Early Years of Punk: What a Few Chords, Drugs, and Angst can do
Gabby Ruggeiro2 years ago

In times of severe oppression and distrust in government, musical movements have served to unite populations through shared struggles. Whether it be jazz in the 1920s, blues in the Great Depression, or rock n’ roll in the 1960s counterculture, music embeds itself into areas of hardship and serves as a timeless relic of the era. Punk rock, a fast and aggressive form of rock music, surfaced as a counter reaction to the mass-produced rock n’roll of the 1960s. Punk defied hippie culture and condemned their overly-idealized beliefs. There is no set time that marks the start of punk rock, instead it is a compilation of bands in the perfect place, at the perfect time. 


Some of the earliest signs of punk are traced back to the Velvet Underground with Lou Reed, John Cale, Sterling Morrison, Moe Tucker, and later Nico. Managed by Andy Warhol, the group was destined for artistic success and an avant garde aesthetic. In the peak of commercialized rock n roll, the Velvet Underground epitomized the “underground” scene of New York city, exploring topics such as sadomasichism, drug abuse, and prostitution. In March of 1967, the self-titled album The Velvet Underground and Nico was released. The revolutionary album utilized many new musical effects including: alternate tuning, distortion, and drones. The album’s blunt and stark contrast against music of the 60s counterculture depicted the reality of life apart from ‘peace and love’.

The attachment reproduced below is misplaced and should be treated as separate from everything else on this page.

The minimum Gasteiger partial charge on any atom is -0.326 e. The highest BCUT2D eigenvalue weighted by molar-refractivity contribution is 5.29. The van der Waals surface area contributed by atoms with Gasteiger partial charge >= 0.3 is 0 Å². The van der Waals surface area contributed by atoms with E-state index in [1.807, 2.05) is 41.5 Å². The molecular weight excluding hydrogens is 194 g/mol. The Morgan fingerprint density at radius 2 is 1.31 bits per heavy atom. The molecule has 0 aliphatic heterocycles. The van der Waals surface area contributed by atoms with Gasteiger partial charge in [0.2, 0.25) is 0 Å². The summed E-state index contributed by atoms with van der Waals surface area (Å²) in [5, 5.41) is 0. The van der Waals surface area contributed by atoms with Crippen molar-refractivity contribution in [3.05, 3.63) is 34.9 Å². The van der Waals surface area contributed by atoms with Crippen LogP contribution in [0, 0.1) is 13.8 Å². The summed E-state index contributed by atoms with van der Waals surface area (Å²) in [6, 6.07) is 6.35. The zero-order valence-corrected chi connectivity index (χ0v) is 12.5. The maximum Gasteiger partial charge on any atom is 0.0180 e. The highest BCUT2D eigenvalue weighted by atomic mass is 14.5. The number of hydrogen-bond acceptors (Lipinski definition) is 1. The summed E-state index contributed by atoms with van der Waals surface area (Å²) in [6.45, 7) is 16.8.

Motor City Five (MC5) made up of Wayne Kramer, John Sinclair, Fred “the Sonic'' Smith, Michael Davis, Dennis Thompson, and Rob Tyner entered the scene around 1964. With ties to anarchic leftist group “White Panther Party”, MC5 introduced the inclusion of anti-establishment messages to punk rock. They preached total and complete freedom from government entities and urged those to use violence and have sex in the streets. Their radical affiliation with politics directly translated into their first album, Kick Out the Jams (1969). The band’s energetic approach embodied quick chord progressions, guitar riffs, and angry vocals, key elements of modern-day punk. Meanwhile their sister band made up of Iggy Pop, Ron Asheton, Scott Asheton, and Dave Alexander released their iconic self-titled album The Stooges in August of that year. Where the use of melodic distortion, raw vocals, and minimal guitar chords played a pivotal role in the creation of punk rock sound, their live performances created an entire culture of its own. Whether Iggy Pop was smearing peanut butter over his body, rolling around in glass, or buck naked, he aroused his audience and left them wonderfully disturbed.